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Nikola Betica
Nikola Betica

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So, we don't have to optimise our websites no more?

Few days ago, a self-proclaimed trendsetter in the web industry Awwwards announced it's 2020 annual awards winners in several categories. And the winners are? Well, the slowest websites ever.

The (Worst) Site of the Year category

As a developer, I developed (no pun intended) a professional deformation to hit Cmd+Option+I on my keyboard as soon as I lay my eyes on anything that's "moving" in the browser. If something's moving on your website, I've probably dug under the hood. Sorry, not sorry. So, naturally, Awwwards is a place where I spent countless hours trying to break (your) web. Not sorry. And it's really easy, which is normal, because most of the websites are brand new and not polished yet. It takes time to get everything right.

But, if something is nominated for an annual award, you would assume it's as good as it can be, right? Best song nominee on the Grammy awards, surely, isn't a demo tape. Well, not in the case of the Site of the Year category winner. If you open the "Site of the year" it will take 85,6 seconds for the website to become fully interactive. No, it's not a typo, that's almost one and a half minute. A good practice would be up to 5 seconds.

Lighthouse report

If you don't believe me, test it yourself. If you make it. Sometimes you'll get a timeout error.

Lighthouse timeout error

Flashy.js or Flash 2.0?

Don't get me wrong, this website is beautiful. Utterly pointless, but beautiful. And there is nothing wrong with experimenting with new technologies. Javascript is also beautiful.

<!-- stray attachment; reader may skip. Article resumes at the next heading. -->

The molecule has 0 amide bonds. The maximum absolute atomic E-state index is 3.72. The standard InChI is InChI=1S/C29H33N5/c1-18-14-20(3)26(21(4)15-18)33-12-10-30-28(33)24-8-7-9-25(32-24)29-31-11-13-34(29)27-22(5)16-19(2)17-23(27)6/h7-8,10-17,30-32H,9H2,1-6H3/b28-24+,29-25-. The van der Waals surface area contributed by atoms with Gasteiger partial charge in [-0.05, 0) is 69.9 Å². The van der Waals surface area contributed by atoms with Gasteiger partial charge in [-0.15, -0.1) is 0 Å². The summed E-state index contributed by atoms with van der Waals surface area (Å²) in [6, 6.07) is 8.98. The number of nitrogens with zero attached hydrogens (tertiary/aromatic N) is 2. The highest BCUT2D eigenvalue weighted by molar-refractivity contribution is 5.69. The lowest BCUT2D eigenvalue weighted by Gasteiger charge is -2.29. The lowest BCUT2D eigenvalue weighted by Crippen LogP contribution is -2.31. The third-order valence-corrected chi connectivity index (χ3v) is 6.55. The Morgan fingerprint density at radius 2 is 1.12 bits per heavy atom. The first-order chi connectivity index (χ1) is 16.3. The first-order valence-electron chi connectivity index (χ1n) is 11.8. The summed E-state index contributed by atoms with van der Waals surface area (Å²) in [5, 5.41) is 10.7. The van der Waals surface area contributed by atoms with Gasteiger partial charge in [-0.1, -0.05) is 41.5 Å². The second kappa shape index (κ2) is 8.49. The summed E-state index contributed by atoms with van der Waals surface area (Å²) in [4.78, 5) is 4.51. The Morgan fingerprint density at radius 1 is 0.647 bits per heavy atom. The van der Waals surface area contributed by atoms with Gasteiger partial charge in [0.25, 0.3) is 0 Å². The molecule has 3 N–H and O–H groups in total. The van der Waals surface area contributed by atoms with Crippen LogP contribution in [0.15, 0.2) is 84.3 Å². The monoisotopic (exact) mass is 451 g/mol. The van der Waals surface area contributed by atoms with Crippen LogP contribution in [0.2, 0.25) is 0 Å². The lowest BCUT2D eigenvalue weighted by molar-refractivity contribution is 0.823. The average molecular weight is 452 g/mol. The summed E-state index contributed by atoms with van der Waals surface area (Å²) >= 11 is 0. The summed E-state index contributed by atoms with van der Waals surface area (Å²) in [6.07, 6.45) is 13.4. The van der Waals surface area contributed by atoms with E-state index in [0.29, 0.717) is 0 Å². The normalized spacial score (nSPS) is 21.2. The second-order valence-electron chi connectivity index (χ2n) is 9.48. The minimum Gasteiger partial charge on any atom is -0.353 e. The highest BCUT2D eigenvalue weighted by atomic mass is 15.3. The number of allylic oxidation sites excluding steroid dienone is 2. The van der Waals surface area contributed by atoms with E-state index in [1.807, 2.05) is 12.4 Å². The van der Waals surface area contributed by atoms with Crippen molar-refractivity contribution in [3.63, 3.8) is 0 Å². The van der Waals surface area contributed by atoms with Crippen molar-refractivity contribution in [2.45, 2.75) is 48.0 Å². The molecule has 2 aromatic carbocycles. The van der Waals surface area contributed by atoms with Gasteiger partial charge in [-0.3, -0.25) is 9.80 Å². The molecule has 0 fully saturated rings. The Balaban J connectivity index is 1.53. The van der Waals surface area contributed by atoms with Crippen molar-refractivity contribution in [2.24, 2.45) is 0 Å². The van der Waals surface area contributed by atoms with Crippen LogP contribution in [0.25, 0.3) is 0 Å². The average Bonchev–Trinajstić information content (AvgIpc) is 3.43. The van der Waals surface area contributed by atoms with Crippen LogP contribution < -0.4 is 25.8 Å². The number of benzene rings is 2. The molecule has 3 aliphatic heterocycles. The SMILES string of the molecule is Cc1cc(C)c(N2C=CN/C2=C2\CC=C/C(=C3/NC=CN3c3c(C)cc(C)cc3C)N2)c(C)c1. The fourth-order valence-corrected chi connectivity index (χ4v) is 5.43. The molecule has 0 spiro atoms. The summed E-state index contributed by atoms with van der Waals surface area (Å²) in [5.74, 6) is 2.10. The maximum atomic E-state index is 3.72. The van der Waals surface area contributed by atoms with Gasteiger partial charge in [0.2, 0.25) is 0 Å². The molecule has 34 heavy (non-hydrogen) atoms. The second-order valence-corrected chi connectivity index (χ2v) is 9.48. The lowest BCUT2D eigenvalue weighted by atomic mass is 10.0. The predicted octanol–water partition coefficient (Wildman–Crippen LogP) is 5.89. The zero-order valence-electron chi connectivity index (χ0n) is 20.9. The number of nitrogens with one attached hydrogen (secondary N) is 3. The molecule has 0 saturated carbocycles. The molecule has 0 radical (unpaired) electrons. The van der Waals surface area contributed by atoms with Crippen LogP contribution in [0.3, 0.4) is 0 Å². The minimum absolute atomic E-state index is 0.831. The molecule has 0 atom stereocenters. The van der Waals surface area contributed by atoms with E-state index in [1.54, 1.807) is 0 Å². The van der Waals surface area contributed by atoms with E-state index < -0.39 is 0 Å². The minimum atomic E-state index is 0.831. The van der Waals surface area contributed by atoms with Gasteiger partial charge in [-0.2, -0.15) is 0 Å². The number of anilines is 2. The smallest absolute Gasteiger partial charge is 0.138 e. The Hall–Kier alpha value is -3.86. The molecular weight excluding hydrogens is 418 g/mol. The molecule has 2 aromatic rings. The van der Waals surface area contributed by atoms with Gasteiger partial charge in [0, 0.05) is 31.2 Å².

But - didn't we ditched Adobe Flash ten years ago, like, for the same reasons? Yeah, Flash had some security issues, but that could have been fixed. Main reason was - it was a bad direction for the web. Flash was often overused and that resulted in a poor performance. Obviously, computers back then could not take the load of billions of flash banners on the page. Somehow, we think computers of today can take the load of billions of js plugins. How?

The award for the Worst Self-proclaimed Trendsetter of the Year goes to...

You guessed it! The Awwwards.

This is not a critique of this website. Nor the agency who developed it. Nor the client who requested it.

This is a critique of the elitist trendsetters with no technical skill, who think a good or even the best website is the one with the most animations. We can all probably agree that's a bad direction for the web, once again.

And honestly, was anybody ever fooled by gimmicky particles.js like plugins? Sure, I was also amazed when I first saw it, but... Tried to incorporate it into a website I was developing at the moment. Realised it was just a distraction from the content. Never saw it again... Until this award. Well, who would have thought, if I just went against my stupid logic and used it, I could have possibly won a Site of The Century award. After all, my website did load in under 75 seconds. 💪

So, is this the new benchmark?



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Top comments (1)

mafflerbach profile image

I feel with you. And it's not the only point. In general Websites are overloaded with trackers, ads and bad written js, that even with a fast connection and decent hardware the page need ages to load and render. It is the norm that a page has 8 MB or more to load for a simple recipe list. Also the trend to put everything in an electron instance and call it a "nativ" app blowing my mind.